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How a world champion skier balances becoming a new mom.

By Kimberly Beekman

“That’s Griffin Post,” whispers Crystal Wright, nodding her head at a guy standing up with a buff covering the bottom of his face.

Our film crew of eight women is waiting on the benches of Corbet’s Cabin in Jackson, sitting head to head with the legendary all-bro movie and photo squads of Jackson Hole—many of whom are sporting the coveted JH Air Force patch on their shoulders. We’re all waiting for patrol to green-light us after taking up the early tram, and I’m trying to figure out who they all are. I feel like we should engage in some kind of battle, like a Chinese downhill or “American Ninja Warrior” on skis.

When I met Crystal the day before, however, I needed no introduction. I’d heard her name a thousand times over the last 15 years working as an editor of ski magazines. Crystal Wright: 2008 U.S. Freeskiing Tour champion, 2009 and 2012 Freeskiing World Tour champion, founder of the Jackson Hole Babe Force, owner of Wright Training gym, badass ski-fitness instructor, former competitive rodeo barrel racer, Jackson native—and a new mom to a one-month-old.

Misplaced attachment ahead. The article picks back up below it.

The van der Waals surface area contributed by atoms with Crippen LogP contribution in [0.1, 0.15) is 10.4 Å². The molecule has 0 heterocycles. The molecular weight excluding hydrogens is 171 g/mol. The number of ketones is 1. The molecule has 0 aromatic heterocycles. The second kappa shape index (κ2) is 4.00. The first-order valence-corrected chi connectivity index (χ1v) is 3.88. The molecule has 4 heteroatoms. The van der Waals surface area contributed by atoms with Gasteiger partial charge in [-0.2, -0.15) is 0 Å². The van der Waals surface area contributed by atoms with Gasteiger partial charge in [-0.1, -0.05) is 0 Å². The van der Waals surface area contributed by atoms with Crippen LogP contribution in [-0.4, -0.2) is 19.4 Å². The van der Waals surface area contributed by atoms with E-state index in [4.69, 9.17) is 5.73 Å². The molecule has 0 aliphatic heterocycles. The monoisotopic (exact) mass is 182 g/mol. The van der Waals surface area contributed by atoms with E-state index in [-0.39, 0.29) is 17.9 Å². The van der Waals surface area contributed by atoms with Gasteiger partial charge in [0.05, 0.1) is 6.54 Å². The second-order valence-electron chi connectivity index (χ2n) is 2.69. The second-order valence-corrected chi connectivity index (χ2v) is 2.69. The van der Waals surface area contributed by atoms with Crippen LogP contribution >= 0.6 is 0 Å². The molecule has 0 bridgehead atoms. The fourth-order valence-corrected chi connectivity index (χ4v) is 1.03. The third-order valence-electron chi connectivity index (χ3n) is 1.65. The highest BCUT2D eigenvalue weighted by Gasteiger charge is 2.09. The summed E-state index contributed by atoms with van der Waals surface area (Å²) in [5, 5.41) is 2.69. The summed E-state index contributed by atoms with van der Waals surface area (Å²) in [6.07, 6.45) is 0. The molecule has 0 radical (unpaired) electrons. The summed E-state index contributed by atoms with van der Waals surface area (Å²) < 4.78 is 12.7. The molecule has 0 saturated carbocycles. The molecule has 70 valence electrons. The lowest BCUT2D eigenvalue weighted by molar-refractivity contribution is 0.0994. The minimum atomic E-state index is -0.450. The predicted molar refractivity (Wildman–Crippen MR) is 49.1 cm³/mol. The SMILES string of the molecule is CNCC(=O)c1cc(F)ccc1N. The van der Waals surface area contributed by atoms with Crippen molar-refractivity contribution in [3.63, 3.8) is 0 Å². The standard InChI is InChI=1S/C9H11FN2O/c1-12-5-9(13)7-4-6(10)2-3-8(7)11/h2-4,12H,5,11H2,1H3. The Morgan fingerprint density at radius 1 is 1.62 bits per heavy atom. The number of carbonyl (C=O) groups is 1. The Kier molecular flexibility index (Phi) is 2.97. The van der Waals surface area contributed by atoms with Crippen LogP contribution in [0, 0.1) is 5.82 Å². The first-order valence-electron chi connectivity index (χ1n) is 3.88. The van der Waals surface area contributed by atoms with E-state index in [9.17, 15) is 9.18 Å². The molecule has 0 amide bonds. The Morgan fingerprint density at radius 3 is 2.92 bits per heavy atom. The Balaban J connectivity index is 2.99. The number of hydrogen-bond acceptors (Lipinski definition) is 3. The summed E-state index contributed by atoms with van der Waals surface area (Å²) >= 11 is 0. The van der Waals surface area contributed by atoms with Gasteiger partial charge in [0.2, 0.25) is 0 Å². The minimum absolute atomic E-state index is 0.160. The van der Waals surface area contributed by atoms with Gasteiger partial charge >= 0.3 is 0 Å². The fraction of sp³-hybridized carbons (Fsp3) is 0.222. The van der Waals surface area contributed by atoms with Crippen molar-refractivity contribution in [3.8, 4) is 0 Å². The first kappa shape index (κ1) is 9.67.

Crystal doing what she does. Charging always.

“That’s Darrell Miller. And that’s Bryce Newcomb,” she says, nodding her head at the gregarious, handsome guy laughing in the corner. Crystal has shot with most of these guys in years past, she says. “I was always the token girl. I skied Central with [Mike] Tierney awhile back.”

Then Bryce, as if on cue, grins at us with his charming smile and sidles up to Crystal. “I’m coming with you girls,” he jokes, sweet and flirty. And then he asks her how her baby, Cassidy, is doing.

It’s not easy to be an athlete, a business owner, or a new mom—not to mention all of them at the same time. But the instant anyone asks her about Cassidy, Crystal’s rosy cheeks break into a huge smile.

“Cassidy” means “clever and curly” in Gaelic, Crystal explains to me in the gondola the next day, but it always makes her think of Westerns because she dreamed of being Annie Oakley as a kid. We had just skied Tower 3, a steep, chalky pitch that Crystal didn’t so much ski but inhaled in, like, three greedy turns. She’s wearing duct-taped ski pants and her puffy coat because they’re the only things that fit her a month after having a baby, but she is strong and powerful—I can’t even imagine how she skis when she’s at the top of her physical game.

“It’s so nice to be an athlete again,” Crystal says, pulling her goggles up on top of her helmet. “Before she was born I could barely walk down the road.”

Her freckled face is flushed from the cold. She speaks thoughtfully, her eyes closing in long blinks as she thinks.

“Pregnancy was such a shock to me,” she says. “Not being able to get that endorphin rush that makes me happy, and just struggling with my identity, like who am I now? Who am I when I am not an athlete? I was also constantly worried, like, ‘Is she going to be ok, is this all going to work out?’ I am usually in control of things and this felt out of my control. I felt like I needed to know if it was a boy or girl to help me cope.”